The golden mahaseer (Tor putitora) is one of the best-known fish found in South Asian waters. It can grow to a length of nine feet and weigh up to a massive 40 kg, making it one of the most sought-after gaming fish in the world.

At one point, the fish was found along the whole Himalayan belt, from northern Pakistan to present-day Myanmar. It was also found in the waters of Iran and Thailand. Unfortunately, environmental degradation and unrestricted fishing have had a catastrophic impact on its population. Today, it is listed on the International Union of Conservation of Nature's Red List of threatened species. In India, the private company, Tata Power has spearheaded a campaign to breed and release fishlings into the rivers. In Nepal, it continues to face severe challenges as laws go unenforced.

According to a World Wildlife Fund report, “The rivers of southern Bhutan are its greatest hope for survival, as long as action is taken soon to keep the threats to mahaseer at bay.” The health of the big fish is also a measure of the health of the river ecosystems of Bhutan, which impact all the flora and fauna living in and around the water bodies. For Bhutan, a Buddhist country, the golden mahaseer has religious significance as well, as the fish is one of the eight auspicious signs associated with Buddhism as practised in the Himalayan region.

The challenge of dams

The Punatsangchhu river, which runs for 320 km from its source in Bhutan to the point where it meets the Brahmaputra in India, is one of the places where the iconic fish is found. Two major hydroelectric dam projects – Punatsangchhu-I and Punatsangchhu-II – are being undertaken on the river. The electricity generated by these dams – and sold to India – is one of the main drivers of the Bhutanese economy, but it is unclear what impact they will have on the fish.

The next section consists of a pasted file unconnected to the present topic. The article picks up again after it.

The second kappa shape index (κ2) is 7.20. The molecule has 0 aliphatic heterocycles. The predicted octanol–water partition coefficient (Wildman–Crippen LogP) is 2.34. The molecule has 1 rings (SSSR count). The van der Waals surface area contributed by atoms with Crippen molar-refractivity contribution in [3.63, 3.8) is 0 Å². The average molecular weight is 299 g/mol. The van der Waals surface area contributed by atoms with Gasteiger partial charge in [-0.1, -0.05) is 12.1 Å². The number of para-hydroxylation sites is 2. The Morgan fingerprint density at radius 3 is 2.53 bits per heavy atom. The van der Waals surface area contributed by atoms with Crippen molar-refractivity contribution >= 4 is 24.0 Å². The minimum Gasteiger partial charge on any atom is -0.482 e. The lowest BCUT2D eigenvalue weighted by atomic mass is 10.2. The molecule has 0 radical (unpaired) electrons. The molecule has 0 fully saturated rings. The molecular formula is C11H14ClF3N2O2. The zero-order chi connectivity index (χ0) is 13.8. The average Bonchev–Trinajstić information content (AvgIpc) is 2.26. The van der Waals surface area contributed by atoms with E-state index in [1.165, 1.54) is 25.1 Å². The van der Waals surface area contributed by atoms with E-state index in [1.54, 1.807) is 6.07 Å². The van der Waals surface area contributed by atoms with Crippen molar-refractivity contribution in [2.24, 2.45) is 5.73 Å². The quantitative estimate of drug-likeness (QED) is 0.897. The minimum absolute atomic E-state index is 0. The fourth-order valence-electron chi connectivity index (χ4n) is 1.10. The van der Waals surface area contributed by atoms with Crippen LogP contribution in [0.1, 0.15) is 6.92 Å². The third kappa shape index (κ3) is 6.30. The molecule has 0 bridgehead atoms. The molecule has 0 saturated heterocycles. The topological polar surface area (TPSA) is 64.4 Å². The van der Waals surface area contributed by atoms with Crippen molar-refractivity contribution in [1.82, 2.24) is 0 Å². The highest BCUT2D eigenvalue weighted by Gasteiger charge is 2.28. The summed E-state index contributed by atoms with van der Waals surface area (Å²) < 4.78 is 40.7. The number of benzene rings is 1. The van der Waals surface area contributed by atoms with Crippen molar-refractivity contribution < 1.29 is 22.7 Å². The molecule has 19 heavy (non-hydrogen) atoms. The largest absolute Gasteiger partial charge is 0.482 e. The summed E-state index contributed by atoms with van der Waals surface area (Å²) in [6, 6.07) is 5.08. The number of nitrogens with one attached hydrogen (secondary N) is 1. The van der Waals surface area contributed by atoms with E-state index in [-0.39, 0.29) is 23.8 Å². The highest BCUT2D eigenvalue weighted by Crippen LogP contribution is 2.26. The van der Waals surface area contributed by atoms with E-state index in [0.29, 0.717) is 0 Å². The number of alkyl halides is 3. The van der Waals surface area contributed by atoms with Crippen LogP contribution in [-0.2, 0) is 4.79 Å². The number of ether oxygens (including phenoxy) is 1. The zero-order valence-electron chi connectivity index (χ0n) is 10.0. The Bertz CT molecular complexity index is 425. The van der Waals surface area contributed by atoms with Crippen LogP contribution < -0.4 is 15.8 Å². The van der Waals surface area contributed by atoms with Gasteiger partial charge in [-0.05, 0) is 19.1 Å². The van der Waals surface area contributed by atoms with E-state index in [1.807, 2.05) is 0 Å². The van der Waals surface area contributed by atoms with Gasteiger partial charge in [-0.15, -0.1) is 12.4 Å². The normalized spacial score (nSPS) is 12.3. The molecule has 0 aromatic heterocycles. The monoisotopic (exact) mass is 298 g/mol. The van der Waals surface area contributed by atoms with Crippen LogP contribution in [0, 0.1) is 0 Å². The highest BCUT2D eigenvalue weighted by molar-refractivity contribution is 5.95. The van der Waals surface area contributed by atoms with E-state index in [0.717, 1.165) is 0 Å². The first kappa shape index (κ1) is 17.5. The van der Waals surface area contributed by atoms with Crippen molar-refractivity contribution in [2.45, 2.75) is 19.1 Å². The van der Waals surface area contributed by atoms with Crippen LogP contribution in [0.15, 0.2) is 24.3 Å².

According to Singye Tshering, programme director at the National Centre for Riverine and Lake Fisheries, the golden mahaseer migrates all the way from India to upstream rivers in Bhutan for breeding and feeding. Tshering told that since no proper scientific study had been conducted, there is no way of knowing how the dams will affect the fish. Nevertheless, since the fish have been sighted upstream in Punatsangchhu earlier, the dams may prevent the mahaseer from migrating for spawning and feeding.

There is no official record kept of the fish in the area, but according to Kinley, who was posted by the Bhutanese government 15 years ago to keep track of the iconic fish, the number has declined since the hydroelectric projects commenced.

Mitigation measures

The government of Bhutan has started developing measures to conserve the fish. Officials from National Centre for Riverine and Lake Fisheries and environment officials at the Punatsangchhu project identified a location for a hatchery at Harrachu, a few kilometres away from Punatsangchhu-II, in November 2015. The golden mahaseer hatchery project is being built at an estimated cost of $2.8 million.

Singye Tshering told that while this may not be an ideal mitigation measure, it is recommended especially for conditions found in Bhutan, where gorges, rugged terrain and swiftly flowing rivers mean that fish passages and fish ladders will not work to offset the blockages created by dam construction. He said fish migrating upstream for breeding are collected and bred artificially in the hatchery near the dam and later released back into the river. “That way, we can ensure that the fish are able to breed and sustain their population," Tshering said.

The management plan includes the identification of spawning and feeding grounds and declaring them as sanctuaries as well as promoting and developing fish-based tourism to promote a sense of ownership among the people to protect fishery resources. With World Wildlife Fund funding, the ministry of forest and agriculture has started a scientific remote radio telemetry study on the golden mahaseer to understand its habitat. The project also hopes to establish baseline data for the mahaseer population and identify migration patterns. The study is underway in the Manas river basin covering the Mangdechhu and Dangmechhu rivers.

With these scientific findings, Bhutan hopes to fight to keep the mahaseer alive and free in the Himalayan rivers, even as it continues to build hydroelectric dams that are the mainstay of its economy.

This article first appeared on The Third Pole.